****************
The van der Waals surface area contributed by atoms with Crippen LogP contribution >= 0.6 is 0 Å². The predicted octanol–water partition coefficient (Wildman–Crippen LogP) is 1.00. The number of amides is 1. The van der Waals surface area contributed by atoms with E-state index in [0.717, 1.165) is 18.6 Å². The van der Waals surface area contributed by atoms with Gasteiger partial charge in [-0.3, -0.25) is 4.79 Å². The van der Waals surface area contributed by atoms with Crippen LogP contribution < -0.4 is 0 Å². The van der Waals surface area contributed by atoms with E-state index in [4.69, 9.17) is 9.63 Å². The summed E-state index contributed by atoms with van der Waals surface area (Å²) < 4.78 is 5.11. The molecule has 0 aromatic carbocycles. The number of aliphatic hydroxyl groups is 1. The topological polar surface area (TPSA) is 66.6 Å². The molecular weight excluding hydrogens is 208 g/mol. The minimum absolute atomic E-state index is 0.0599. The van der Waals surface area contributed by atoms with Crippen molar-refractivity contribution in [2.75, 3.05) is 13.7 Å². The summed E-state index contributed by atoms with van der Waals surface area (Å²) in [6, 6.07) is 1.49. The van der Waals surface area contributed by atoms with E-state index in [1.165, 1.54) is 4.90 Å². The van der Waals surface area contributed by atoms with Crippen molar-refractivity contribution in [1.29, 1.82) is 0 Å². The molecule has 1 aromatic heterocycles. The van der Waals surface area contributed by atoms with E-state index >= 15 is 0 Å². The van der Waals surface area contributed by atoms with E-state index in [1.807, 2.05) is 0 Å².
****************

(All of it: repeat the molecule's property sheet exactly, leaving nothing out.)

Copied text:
The van der Waals surface area contributed by atoms with Crippen LogP contribution >= 0.6 is 0 Å². The predicted octanol–water partition coefficient (Wildman–Crippen LogP) is 1.00. The number of amides is 1. The van der Waals surface area contributed by atoms with E-state index in [0.717, 1.165) is 18.6 Å². The van der Waals surface area contributed by atoms with Gasteiger partial charge in [-0.3, -0.25) is 4.79 Å². The van der Waals surface area contributed by atoms with Crippen LogP contribution < -0.4 is 0 Å². The van der Waals surface area contributed by atoms with E-state index in [4.69, 9.17) is 9.63 Å². The summed E-state index contributed by atoms with van der Waals surface area (Å²) < 4.78 is 5.11. The molecule has 0 aromatic carbocycles. The number of aliphatic hydroxyl groups is 1. The topological polar surface area (TPSA) is 66.6 Å². The molecular weight excluding hydrogens is 208 g/mol. The minimum absolute atomic E-state index is 0.0599. The van der Waals surface area contributed by atoms with Crippen molar-refractivity contribution in [2.75, 3.05) is 13.7 Å². The summed E-state index contributed by atoms with van der Waals surface area (Å²) in [6, 6.07) is 1.49. The van der Waals surface area contributed by atoms with E-state index in [1.165, 1.54) is 4.90 Å². The van der Waals surface area contributed by atoms with Crippen molar-refractivity contribution in [1.29, 1.82) is 0 Å². The molecule has 1 aromatic heterocycles. The van der Waals surface area contributed by atoms with E-state index >= 15 is 0 Å². The van der Waals surface area contributed by atoms with E-state index in [1.807, 2.05) is 0 Å².